IRS payment site fails on tax day, but you still have to pay

The Internal Revenue Service building in Washington, D.C. The IRS said Tuesday, April 17, 2018, that its online payment system became unavailable. | Associated Press file photo by Susan Walsh, St. George News

DISTRICT OF COLUMBIA — Just in time for tax day: The IRS website to make payments is down. But you still have to pay your taxes.

FILE- Internal Revenue Service Acting Commissioner David Kautter testifies before the Senate Finance Committee on Capitol Hill in Washington on President Donald Trump’s fiscal year 2019 budget proposal. The IRS website to make payments went down on Tuesday, April 17, 2018. Kautter testified during a House Oversight Hearing Tuesday that a number of systems are down at the moment and that they are working to resolve the issue. Washington, D.C. February 14, 2018 | AP Photo by Susan Walsh, File, St. George News

The IRS did not have an immediate explanation for the failure.

It appears based on a message on the site that the online payment system became unavailable at 2:50 a.m. EDT on Tuesday.

However, the initial message about the outage may have only confused visitors to the site. It said that the payment service, IRS Direct Pay, was experiencing both an unplanned and planned outage. The headline said the service would be available again on Dec. 31, 9999, but the message’s text said the service would resume on Sept. 22, 2016.

The IRS has since updated the website to say it is temporarily unavailable. But the agency adds, “Note that your tax payment is due although IRS Direct Pay may not be available.”

Tax day falls on April 17 this year because April 15 was a Sunday and April 16 was Emancipation Day, a holiday in Washington, D.C.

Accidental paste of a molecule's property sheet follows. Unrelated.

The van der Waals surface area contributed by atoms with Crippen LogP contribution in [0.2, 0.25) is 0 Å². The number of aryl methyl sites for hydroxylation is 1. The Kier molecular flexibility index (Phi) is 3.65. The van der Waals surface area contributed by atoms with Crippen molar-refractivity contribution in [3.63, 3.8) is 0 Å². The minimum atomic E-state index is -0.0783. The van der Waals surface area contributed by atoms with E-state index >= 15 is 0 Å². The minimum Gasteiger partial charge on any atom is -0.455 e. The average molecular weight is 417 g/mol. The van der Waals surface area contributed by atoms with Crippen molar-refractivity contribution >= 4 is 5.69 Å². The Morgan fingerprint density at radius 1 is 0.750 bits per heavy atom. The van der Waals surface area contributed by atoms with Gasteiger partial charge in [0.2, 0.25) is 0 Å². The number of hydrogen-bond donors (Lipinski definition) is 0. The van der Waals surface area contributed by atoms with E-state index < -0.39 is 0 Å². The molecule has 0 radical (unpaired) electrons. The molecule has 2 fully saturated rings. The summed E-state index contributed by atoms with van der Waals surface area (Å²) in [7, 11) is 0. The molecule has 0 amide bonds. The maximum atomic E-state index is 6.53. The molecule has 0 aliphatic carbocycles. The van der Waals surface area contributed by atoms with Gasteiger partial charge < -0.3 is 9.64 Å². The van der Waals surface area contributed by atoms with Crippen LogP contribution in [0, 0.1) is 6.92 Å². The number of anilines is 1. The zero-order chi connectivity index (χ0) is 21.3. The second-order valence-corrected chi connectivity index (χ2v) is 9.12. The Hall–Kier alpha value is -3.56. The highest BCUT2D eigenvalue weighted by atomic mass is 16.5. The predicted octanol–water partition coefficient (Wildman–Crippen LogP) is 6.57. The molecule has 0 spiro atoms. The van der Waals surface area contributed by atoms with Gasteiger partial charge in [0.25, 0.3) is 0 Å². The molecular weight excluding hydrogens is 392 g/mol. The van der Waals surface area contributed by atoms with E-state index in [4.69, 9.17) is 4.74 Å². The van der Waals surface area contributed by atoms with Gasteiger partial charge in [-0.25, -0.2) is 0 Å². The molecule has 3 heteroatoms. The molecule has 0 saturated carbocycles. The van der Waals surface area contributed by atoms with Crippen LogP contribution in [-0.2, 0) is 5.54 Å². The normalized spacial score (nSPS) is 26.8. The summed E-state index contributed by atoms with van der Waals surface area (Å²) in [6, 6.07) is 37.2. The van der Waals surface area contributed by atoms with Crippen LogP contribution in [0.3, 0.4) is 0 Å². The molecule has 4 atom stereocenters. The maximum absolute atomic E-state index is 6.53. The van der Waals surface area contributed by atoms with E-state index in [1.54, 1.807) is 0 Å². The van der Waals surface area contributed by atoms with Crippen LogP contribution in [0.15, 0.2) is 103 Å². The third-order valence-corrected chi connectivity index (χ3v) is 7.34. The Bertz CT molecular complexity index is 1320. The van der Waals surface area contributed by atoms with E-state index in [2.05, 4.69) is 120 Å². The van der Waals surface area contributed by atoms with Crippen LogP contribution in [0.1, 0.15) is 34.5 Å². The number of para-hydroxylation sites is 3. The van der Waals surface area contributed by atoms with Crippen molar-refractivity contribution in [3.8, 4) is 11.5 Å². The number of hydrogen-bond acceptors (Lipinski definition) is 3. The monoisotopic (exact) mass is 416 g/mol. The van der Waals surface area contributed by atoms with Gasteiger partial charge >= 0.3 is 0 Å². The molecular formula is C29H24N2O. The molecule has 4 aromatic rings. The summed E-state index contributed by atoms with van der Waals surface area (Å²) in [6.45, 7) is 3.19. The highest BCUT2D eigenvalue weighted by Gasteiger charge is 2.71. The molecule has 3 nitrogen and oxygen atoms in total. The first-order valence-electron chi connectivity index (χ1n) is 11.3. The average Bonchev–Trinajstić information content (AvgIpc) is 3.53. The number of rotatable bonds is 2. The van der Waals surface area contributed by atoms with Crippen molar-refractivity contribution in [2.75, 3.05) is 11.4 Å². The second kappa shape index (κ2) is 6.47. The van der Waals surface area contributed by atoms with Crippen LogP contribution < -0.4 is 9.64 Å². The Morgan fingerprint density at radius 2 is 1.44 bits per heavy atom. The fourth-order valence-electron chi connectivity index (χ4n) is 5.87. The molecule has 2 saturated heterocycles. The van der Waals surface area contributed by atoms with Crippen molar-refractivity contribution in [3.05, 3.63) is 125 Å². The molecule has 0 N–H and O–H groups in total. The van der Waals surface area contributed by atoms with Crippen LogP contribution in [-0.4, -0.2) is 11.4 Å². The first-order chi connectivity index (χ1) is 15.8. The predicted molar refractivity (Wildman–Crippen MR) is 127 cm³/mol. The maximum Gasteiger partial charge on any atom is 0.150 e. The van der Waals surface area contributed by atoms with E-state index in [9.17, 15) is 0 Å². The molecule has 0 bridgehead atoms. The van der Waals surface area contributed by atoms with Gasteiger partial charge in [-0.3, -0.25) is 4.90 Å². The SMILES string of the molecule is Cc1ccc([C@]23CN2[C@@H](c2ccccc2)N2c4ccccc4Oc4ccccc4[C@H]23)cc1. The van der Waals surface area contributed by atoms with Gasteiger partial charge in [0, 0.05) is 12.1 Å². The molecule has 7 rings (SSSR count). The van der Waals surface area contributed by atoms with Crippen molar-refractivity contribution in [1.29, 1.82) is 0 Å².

IRS Acting Commissioner David Kautter testified during a House Oversight Hearing Tuesday that a number of systems are down at the moment and that the agency is working to resolve the issue.

The IRS typically recommends that taxpayers use electronic filing to avoid common mistakes. Online filing is quicker than dropping something in the mail — when the site works, of course. Plus, electronic filers typically get any refund faster.

Written by SARAH SKIDMORE SELL, Associated Press

Email: [email protected]

Twitter: @STGnews

Copyright 2018 The Associated Press. All rights reserved. This material may not be published, broadcast, rewritten or redistributed.

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  • SSTEED April 17, 2018 at 12:27 pm

    You still have to pay (if you choose to); but if you do you are funding the largest criminal organization on the planet. Murder in the form of endless wars and theft in every form. You are paying our boys in blue to “break the kneecaps” of whomever doesn’t want to participate in their extortion racket.
    Taxation is theft.

  • Aggie86 April 17, 2018 at 4:15 pm

    I paid my protection money solely in order to avoid harassment for another year. Taxation is theft.

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